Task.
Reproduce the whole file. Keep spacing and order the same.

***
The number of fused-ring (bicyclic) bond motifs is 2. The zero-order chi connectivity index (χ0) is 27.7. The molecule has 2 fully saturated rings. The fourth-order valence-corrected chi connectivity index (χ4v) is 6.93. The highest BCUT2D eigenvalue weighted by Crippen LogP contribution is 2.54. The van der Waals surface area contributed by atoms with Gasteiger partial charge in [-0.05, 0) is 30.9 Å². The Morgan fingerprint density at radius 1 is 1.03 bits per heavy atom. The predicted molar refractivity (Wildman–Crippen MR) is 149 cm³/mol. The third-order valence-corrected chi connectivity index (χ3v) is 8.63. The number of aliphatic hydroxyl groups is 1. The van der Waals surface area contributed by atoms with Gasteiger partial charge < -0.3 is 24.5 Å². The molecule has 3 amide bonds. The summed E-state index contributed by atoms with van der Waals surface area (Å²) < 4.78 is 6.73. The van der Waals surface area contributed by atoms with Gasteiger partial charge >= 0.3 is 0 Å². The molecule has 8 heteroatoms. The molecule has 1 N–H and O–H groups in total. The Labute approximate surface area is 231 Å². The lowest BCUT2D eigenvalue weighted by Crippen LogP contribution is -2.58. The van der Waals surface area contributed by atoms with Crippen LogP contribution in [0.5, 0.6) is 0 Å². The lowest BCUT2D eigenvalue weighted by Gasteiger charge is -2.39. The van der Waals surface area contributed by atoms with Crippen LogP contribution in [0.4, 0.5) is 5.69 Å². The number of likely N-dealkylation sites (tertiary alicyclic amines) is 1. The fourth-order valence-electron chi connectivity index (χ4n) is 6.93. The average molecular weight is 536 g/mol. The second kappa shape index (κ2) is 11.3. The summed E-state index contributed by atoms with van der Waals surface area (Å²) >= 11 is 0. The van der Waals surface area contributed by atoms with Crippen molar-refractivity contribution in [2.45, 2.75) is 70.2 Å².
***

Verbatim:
The number of fused-ring (bicyclic) bond motifs is 2. The zero-order chi connectivity index (χ0) is 27.7. The molecule has 2 fully saturated rings. The fourth-order valence-corrected chi connectivity index (χ4v) is 6.93. The highest BCUT2D eigenvalue weighted by Crippen LogP contribution is 2.54. The van der Waals surface area contributed by atoms with Gasteiger partial charge in [-0.05, 0) is 30.9 Å². The Morgan fingerprint density at radius 1 is 1.03 bits per heavy atom. The predicted molar refractivity (Wildman–Crippen MR) is 149 cm³/mol. The third-order valence-corrected chi connectivity index (χ3v) is 8.63. The number of aliphatic hydroxyl groups is 1. The van der Waals surface area contributed by atoms with Gasteiger partial charge < -0.3 is 24.5 Å². The molecule has 3 amide bonds. The summed E-state index contributed by atoms with van der Waals surface area (Å²) < 4.78 is 6.73. The van der Waals surface area contributed by atoms with Gasteiger partial charge >= 0.3 is 0 Å². The molecule has 8 heteroatoms. The molecule has 1 N–H and O–H groups in total. The Labute approximate surface area is 231 Å². The lowest BCUT2D eigenvalue weighted by Crippen LogP contribution is -2.58. The van der Waals surface area contributed by atoms with Crippen LogP contribution in [0.5, 0.6) is 0 Å². The lowest BCUT2D eigenvalue weighted by Gasteiger charge is -2.39. The van der Waals surface area contributed by atoms with Crippen LogP contribution in [0.4, 0.5) is 5.69 Å². The number of likely N-dealkylation sites (tertiary alicyclic amines) is 1. The fourth-order valence-electron chi connectivity index (χ4n) is 6.93. The average molecular weight is 536 g/mol. The second kappa shape index (κ2) is 11.3. The summed E-state index contributed by atoms with van der Waals surface area (Å²) >= 11 is 0. The van der Waals surface area contributed by atoms with Crippen molar-refractivity contribution in [2.45, 2.75) is 70.2 Å².